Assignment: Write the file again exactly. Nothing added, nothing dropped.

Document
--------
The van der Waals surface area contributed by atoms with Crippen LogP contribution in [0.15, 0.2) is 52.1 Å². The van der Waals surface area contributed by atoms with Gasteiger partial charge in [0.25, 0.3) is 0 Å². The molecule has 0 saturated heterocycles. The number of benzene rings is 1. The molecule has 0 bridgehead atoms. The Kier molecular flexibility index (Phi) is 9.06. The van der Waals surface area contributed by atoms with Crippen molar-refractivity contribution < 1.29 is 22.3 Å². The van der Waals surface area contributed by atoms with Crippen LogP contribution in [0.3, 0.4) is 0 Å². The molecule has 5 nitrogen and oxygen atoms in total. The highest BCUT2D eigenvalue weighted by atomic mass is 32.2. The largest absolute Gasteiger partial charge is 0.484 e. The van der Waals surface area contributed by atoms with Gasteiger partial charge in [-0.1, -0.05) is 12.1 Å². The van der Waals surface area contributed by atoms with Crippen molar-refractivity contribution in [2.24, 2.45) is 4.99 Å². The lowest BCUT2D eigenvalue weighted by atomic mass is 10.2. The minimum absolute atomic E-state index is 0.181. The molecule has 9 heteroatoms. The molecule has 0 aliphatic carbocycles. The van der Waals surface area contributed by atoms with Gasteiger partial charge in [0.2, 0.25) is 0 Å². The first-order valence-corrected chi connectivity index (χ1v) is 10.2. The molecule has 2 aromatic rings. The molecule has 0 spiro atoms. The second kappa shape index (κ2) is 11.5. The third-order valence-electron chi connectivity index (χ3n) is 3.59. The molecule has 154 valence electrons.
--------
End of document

The van der Waals surface area contributed by atoms with Crippen LogP contribution in [0.15, 0.2) is 52.1 Å². The van der Waals surface area contributed by atoms with Gasteiger partial charge in [0.25, 0.3) is 0 Å². The molecule has 0 saturated heterocycles. The number of benzene rings is 1. The molecule has 0 bridgehead atoms. The Kier molecular flexibility index (Phi) is 9.06. The van der Waals surface area contributed by atoms with Crippen molar-refractivity contribution < 1.29 is 22.3 Å². The van der Waals surface area contributed by atoms with Crippen LogP contribution in [0.3, 0.4) is 0 Å². The molecule has 5 nitrogen and oxygen atoms in total. The highest BCUT2D eigenvalue weighted by atomic mass is 32.2. The largest absolute Gasteiger partial charge is 0.484 e. The van der Waals surface area contributed by atoms with Gasteiger partial charge in [-0.1, -0.05) is 12.1 Å². The van der Waals surface area contributed by atoms with Crippen molar-refractivity contribution in [2.24, 2.45) is 4.99 Å². The lowest BCUT2D eigenvalue weighted by atomic mass is 10.2. The minimum absolute atomic E-state index is 0.181. The molecule has 9 heteroatoms. The molecule has 0 aliphatic carbocycles. The van der Waals surface area contributed by atoms with Gasteiger partial charge in [0.2, 0.25) is 0 Å². The first-order valence-corrected chi connectivity index (χ1v) is 10.2. The molecule has 2 aromatic rings. The molecule has 0 spiro atoms. The second kappa shape index (κ2) is 11.5. The third-order valence-electron chi connectivity index (χ3n) is 3.59. The molecule has 154 valence electrons.